* C standing by itself is not a German letter. In borrowed words, it is usually pronounced (before ä, äu, e, i, ö, ü, y) or (before a, o, u, and consonants). The combination CK is, as in English, used to indicate that the preceding vowel is short. * CH occurs often and is pronounced either (after ä, ai, äu, e, ei, eu, i, ö, ü and consonants; in the diminutive suffix _-chen_; and at the beginning of a word), (after a, au, o, u), or at the beginning of a word before a, o, u and consonants. CH never occurs at the beginning of an originally German word. In borrowed words with initial Ch before front vowels (_Chemie_ "chemistry" etc.), is considered standard. However, Upper Germans and Franconians (in the geographical sense) replace it with , as German as a whole does before darker vowels and consonants such as in _Charakter_, _Christentum_. Middle Germans (except Franconians) will borrow a from the French model. Both agree in considering each other's variant, and Upper Germans also the standard in , as particularly awkward and unusual. * DSCH is pronounced (e.g. _Dschungel_ /ˈd͡ʒʊŋəl/ "jungle") but appears in a few loanwords only. * F is pronounced as in "_f_ather". * H is pronounced as in "_h_ome" at the beginning of a syllable. After a vowel it is silent and only lengthens the vowel (e.g. _Reh_ = roe deer ). * J is pronounced in Germanic words (_Jahr_ ) (like "y" in "year"). In recent loanwords, it follows more or less the respective languages' pronunciations. * L is always pronounced , never * (the English "dark L "). * Q only exists in combination with U and is pronounced . It appears in both Germanic and Latin words (_quer_ ; _Qualität_ ). But as most words containing q are Latinate, the letter is considerably rarer in German than it is in English. * R is usually pronounced in a guttural fashion (a voiced uvular fricative or uvular trill ) in front of a vowel or consonant (_Rasen_ ; _Burg_ ). In spoken German, however, it is commonly vocalised after a vowel (_er_ being pronounced rather like – _Burg_ ). In some varieties, the R is pronounced as a "tongue-tip" _r_ (the alveolar trill ). * S in German is pronounced (as in "_z_ebra") if it forms the syllable onset (e.g. _Sohn_ ), otherwise (e.g. _Bus_ ). In Austria and Switzerland and often in Southern Germany, it is always pronounced . A SS indicates that the preceding vowel is short. ST and SP at the beginning of words of German origin are pronounced and , respectively. * ß (a letter unique to German called _scharfes S_ or _Eszett _) was a ligature of a double S _and_ of an SZ and is always pronounced . Originating in Blackletter typeface, it traditionally replaced SS at the end of a syllable (e.g. _ich muss_ → _ich muß_; _ich müsste_ → _ich müßte_); within a word it contrasts with SS in indicating that the preceding vowel is long (compare _in Maßen_ "with moderation" and _in Massen_ "in loads"). The use of ß has recently been limited by the latest German spelling reform and is no longer used for SS after a short vowel (e.g. _ich muß_ and _ich müßte_ were always pronounced with a short U/Ü); Switzerland and Liechtenstein already abolished it in 1934. * SCH is pronounced (like "sh" in "shine"). * TION in Latin loanwords is pronounced . * TH is found, rarely, in loanwords and is pronounced if the loanword is from Greek, and usually as in the original if the loanword is from English (though some, mostly older, speakers tend to replace the English th-sound with ). * V is pronounced in a limited number of words of Germanic origin, such as _Vater_ , _Vogel_ "bird", _von_ "from, of", _vor_ "before, in front of", _voll_ "full" and the prefix _ver-_. It is also used in loanwords, where it is normally pronounced . This pronunciation is common in words like _Vase_, _Vikar_, _Viktor_, _Viper_, _Ventil_, _vulgär_, and English loanwords; however, pronunciation is by some people in some in the very south. The only non-German word in which "v" is always pronounced "f" is _Eva_ (Eve). * W is pronounced as in "_v_acation" (e.g. _was_ ). * Y is pronounced as when long, and when short (as in _Hygiene_ ; _Labyrinth_ or _Gymnasium_ /ɡʏmˈnaːziʊm/), except in _ay_ and _ey_ which are both pronounced . It is also often used in loanwords and pronounced like in the original language like in _Style_ or _Recycling_. * Z is always pronounced (e.g. _zog_ ), except in loanwords. A TZ indicates that the preceding vowel is short.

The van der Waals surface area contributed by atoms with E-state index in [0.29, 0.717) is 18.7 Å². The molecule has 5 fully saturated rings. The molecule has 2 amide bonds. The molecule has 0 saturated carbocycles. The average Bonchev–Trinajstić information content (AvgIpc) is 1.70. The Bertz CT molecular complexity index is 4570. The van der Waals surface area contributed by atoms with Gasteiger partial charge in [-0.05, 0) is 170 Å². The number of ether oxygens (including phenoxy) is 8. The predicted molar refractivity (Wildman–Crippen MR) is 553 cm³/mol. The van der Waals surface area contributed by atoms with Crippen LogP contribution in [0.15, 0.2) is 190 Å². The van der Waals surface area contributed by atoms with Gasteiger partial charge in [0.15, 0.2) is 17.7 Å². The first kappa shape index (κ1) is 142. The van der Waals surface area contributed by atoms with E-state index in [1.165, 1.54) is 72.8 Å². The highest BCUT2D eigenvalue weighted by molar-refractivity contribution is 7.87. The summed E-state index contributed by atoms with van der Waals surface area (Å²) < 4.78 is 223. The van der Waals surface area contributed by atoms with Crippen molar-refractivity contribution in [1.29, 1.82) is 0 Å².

Consonant Shifts